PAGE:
The NCAA has taken a lot of criticism of late, and rightly so, with the Miami (Fla.) case feeding the fury of NCAA critics who howl for reform or the organization’s outright banishment.
Penn State released a statement Tuesday in response to the NCAA reducing scholarship restrictions on the football team. Read the full release in this post, plus watch our #BTNLive interview with Bill O’Brien.
(AP) Penn State trustees took no formal vote but the vast majority of members voiced support Sunday for the university president’s acceptance of tough penalties imposed by the NCAA over the university’s handling of its child molestation scandal.
I like Penn State’s decision to wear a blue ribbon to support all victims of child abuse, all as a result of the heinous Jerry Sandusky scandal that has brought the football program to its knees with crippling NCAA sanctions.
(AP) Justin Brown is the second Penn State offensive starter to leave the team in the aftermath of NCAA sanctions. The senior wideout’s name was dropped from the roster Sunday when he decided to transfer to Oklahoma. He would have been a key target in the revamped passing game under new coach and former Patriots offensive coordinator Bill O’Brien.
News of star running back Silas Redd leaving Penn State for USC isn’t a shock, but it will be a blow to a Nittany Lion offense that already figured to be challenged even with Redd.
Star tailback Silas Redd is bolting Penn State for Southern California. The 1,200-yard rusher opted Tuesday to leave a Nittany Lions program facing stiff sanctions handed down by the NCAA in the wake of the Jerry Sandusky child sex abuse scandal. Among the penalties was a four-year postseason ban.
The NCAA’s sanctions against Penn State rocked the program. And the effects will be felt for years. Scholarship cuts, postseason bans … the list went on. Another aspect of the penalties will allow any player on the Penn State roster to transfer to another school and be immediately eligible. Typically when a player transfers from one FBS school to another, he has to sit out a season. Not so for Nittany Lion players.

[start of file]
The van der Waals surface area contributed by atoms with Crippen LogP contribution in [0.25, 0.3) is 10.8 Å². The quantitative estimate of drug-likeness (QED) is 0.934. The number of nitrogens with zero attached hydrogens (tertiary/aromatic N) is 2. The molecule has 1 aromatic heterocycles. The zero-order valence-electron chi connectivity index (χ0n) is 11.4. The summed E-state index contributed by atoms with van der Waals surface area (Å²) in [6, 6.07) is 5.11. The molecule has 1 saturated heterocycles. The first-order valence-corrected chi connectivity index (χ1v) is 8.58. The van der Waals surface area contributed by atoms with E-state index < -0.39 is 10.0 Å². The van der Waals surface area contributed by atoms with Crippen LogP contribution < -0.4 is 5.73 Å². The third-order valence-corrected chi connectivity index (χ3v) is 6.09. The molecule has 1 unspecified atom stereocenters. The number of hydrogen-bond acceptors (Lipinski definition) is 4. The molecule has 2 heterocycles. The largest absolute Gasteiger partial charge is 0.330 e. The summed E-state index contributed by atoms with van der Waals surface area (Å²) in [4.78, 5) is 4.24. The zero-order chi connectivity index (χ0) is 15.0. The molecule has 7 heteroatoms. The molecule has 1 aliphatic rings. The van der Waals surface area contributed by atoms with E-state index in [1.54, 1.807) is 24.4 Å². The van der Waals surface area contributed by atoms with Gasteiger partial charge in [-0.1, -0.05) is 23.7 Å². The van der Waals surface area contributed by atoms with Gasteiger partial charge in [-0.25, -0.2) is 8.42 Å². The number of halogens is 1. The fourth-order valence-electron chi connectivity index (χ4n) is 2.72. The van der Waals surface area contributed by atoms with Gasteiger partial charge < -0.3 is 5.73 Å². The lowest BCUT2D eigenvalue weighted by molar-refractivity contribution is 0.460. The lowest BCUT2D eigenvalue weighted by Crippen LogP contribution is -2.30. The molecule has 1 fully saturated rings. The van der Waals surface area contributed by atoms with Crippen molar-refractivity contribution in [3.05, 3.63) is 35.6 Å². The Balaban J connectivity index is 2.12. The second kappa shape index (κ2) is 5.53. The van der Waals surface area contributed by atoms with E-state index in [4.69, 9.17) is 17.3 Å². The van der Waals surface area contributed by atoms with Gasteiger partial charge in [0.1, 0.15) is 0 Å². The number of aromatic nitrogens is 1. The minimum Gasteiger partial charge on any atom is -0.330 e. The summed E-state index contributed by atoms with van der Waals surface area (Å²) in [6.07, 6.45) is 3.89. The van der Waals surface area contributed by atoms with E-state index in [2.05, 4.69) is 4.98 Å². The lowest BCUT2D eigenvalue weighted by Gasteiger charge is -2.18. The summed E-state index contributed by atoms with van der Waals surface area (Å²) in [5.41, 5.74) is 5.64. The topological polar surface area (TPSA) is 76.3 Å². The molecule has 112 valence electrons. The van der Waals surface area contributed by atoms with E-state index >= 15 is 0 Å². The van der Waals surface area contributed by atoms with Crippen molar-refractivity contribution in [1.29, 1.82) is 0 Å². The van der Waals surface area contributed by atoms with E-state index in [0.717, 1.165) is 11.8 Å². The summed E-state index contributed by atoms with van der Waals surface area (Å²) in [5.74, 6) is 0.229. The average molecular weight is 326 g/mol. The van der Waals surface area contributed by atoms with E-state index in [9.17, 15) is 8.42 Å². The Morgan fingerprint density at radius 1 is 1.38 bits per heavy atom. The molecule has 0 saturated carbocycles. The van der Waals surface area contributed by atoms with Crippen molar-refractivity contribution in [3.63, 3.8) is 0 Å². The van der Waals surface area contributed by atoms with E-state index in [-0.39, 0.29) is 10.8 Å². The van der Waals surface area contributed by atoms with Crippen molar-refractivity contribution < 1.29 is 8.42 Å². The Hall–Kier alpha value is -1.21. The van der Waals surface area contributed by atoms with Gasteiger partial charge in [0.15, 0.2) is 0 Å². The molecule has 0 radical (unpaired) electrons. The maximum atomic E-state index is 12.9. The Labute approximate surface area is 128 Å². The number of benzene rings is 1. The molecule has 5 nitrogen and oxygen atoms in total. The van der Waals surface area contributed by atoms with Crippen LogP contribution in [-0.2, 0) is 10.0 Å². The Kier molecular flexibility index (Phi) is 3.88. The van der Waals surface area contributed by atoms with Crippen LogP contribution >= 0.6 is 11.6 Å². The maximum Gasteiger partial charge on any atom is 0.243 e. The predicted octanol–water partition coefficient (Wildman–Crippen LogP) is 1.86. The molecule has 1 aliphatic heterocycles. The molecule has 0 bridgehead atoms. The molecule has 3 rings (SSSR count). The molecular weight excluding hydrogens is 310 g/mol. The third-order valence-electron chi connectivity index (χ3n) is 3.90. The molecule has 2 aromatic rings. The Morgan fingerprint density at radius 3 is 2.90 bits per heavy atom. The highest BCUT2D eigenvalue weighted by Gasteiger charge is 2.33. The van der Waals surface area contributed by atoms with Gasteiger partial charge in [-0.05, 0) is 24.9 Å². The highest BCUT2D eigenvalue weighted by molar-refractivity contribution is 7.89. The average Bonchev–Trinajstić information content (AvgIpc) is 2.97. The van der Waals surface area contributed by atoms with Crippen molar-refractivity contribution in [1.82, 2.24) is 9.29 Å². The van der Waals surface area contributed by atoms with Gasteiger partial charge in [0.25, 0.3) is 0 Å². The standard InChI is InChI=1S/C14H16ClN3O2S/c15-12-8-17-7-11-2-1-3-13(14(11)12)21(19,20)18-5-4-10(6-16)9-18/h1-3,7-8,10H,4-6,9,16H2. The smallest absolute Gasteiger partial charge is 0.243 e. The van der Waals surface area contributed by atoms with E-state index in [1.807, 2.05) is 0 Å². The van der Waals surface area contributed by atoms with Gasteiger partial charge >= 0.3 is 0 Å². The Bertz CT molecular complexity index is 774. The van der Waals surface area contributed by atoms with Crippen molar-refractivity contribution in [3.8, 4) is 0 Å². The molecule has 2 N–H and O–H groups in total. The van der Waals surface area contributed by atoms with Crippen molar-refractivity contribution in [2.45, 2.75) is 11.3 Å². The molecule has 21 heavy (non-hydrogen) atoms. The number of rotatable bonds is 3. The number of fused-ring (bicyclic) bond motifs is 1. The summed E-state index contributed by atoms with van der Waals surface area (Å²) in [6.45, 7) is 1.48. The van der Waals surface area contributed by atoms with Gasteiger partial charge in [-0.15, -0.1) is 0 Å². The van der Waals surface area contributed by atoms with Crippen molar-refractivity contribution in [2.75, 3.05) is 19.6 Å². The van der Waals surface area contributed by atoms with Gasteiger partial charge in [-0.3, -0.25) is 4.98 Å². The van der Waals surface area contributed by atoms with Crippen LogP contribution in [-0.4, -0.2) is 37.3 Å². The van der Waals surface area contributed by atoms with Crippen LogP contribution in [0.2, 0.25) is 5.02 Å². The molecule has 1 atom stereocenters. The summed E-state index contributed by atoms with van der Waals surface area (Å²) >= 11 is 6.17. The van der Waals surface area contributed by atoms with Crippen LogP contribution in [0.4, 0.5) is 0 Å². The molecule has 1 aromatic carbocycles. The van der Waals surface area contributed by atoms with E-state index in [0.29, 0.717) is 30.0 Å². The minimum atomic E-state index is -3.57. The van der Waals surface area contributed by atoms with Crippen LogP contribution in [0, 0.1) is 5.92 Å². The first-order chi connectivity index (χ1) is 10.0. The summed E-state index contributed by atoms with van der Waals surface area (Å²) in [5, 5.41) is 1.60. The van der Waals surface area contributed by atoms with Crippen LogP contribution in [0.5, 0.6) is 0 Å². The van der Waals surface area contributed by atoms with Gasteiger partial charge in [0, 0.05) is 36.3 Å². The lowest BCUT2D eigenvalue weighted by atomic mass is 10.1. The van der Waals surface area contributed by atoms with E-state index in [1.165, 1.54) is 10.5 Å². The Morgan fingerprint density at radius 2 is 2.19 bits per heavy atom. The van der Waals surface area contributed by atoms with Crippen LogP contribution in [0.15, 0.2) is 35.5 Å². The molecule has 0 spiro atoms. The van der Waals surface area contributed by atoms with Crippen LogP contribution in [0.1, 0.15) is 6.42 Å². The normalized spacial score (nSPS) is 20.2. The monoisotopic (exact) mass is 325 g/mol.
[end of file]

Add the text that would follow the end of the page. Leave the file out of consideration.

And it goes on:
INDIANAPOLIS — Penn State football never will be the same. Not after today. Not after NCAA czar Mark Emmert strolled to the dais in the Palmer E. Pierce Room in the NCAA headquarters early on this Monday morning and delivered Penn State’s punishment for covering up the atrocities of the Jerry Sandusky child sex-abuse case.
The NCAA dealt a series of heavy blows to the Penn State football program less than two weeks after a devastating report accused Joe Paterno and other top university officials of concealing child sex abuse allegations against a retired assistant coach. The NCAA sanctions include a $60 million fine with funds to be used for an endowment for non-university programs preventing child sexual abuse or assisting victims as well as a dramatic cut in football scholarships.
From this day forward, Joe Paterno’s final win is Penn State’s 35-10 victory over Wisconsin on Nov. 22, 1997. That’s the case because Mark Emmert and the NCAA vacated all of Penn State’s victories from 1998-2011 as part of their sanctions against the school in the wake of the Freeh Report findings. @Ben_Jones88 tweeted a photo of the game program from that now historical1997 game, and, interestingly enough, its headline reads: “End of the Line.” See the photo in this post.
Joe Paterno’s family released a statement in response to the sanctions announced by the NCAA against Penn State on Monday. Read the whole statement in this post.
Shortly after the NCAA released its list of sanctions, the Big Ten Council of Presidents and Chancellors released a statement with its additional penalties for Penn State. You can read the punishments in this post. The Big Ten Council of Presidents/Chancellors Chair and University of Iowa President Sally Mason and Big Ten Commissioner Jim Delany explained the sanctions and took questions in a Monday morning teleconference on BTN/BTN2Go. Watch both videos in this post.